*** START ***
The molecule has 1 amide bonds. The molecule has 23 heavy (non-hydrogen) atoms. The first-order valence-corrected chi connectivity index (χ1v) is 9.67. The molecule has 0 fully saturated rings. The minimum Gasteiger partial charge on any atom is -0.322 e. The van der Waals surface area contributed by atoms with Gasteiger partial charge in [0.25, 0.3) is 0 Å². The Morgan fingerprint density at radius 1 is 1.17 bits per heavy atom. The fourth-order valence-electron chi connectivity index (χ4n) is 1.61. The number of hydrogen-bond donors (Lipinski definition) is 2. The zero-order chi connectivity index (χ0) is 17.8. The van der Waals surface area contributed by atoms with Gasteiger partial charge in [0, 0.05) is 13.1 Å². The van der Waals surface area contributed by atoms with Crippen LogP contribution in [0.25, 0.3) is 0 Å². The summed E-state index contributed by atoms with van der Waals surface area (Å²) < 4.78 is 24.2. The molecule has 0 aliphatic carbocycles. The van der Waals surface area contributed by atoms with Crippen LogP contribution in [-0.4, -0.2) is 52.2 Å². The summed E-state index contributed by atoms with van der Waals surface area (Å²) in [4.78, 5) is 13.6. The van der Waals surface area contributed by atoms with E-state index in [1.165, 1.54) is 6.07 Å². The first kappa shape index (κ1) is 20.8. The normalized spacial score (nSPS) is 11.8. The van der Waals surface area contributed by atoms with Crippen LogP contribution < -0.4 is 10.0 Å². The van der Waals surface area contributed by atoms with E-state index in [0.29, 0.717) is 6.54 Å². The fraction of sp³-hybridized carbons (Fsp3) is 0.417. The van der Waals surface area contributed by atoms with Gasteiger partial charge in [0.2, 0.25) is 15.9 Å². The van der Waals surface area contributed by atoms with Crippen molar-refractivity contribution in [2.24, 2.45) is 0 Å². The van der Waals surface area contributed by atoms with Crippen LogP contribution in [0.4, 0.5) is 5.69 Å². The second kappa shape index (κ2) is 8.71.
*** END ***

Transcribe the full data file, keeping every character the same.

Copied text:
The molecule has 1 amide bonds. The molecule has 23 heavy (non-hydrogen) atoms. The first-order valence-corrected chi connectivity index (χ1v) is 9.67. The molecule has 0 fully saturated rings. The minimum Gasteiger partial charge on any atom is -0.322 e. The van der Waals surface area contributed by atoms with Gasteiger partial charge in [0.25, 0.3) is 0 Å². The Morgan fingerprint density at radius 1 is 1.17 bits per heavy atom. The fourth-order valence-electron chi connectivity index (χ4n) is 1.61. The number of hydrogen-bond donors (Lipinski definition) is 2. The zero-order chi connectivity index (χ0) is 17.8. The van der Waals surface area contributed by atoms with Gasteiger partial charge in [0, 0.05) is 13.1 Å². The van der Waals surface area contributed by atoms with Crippen LogP contribution in [0.25, 0.3) is 0 Å². The summed E-state index contributed by atoms with van der Waals surface area (Å²) < 4.78 is 24.2. The molecule has 0 aliphatic carbocycles. The van der Waals surface area contributed by atoms with Crippen LogP contribution in [-0.4, -0.2) is 52.2 Å². The summed E-state index contributed by atoms with van der Waals surface area (Å²) in [4.78, 5) is 13.6. The van der Waals surface area contributed by atoms with E-state index in [1.165, 1.54) is 6.07 Å². The first kappa shape index (κ1) is 20.8. The normalized spacial score (nSPS) is 11.8. The van der Waals surface area contributed by atoms with Crippen LogP contribution < -0.4 is 10.0 Å². The van der Waals surface area contributed by atoms with E-state index in [0.29, 0.717) is 6.54 Å². The fraction of sp³-hybridized carbons (Fsp3) is 0.417. The van der Waals surface area contributed by atoms with Gasteiger partial charge in [0.2, 0.25) is 15.9 Å². The van der Waals surface area contributed by atoms with Crippen molar-refractivity contribution in [2.24, 2.45) is 0 Å². The van der Waals surface area contributed by atoms with Crippen LogP contribution in [0.4, 0.5) is 5.69 Å². The second kappa shape index (κ2) is 8.71.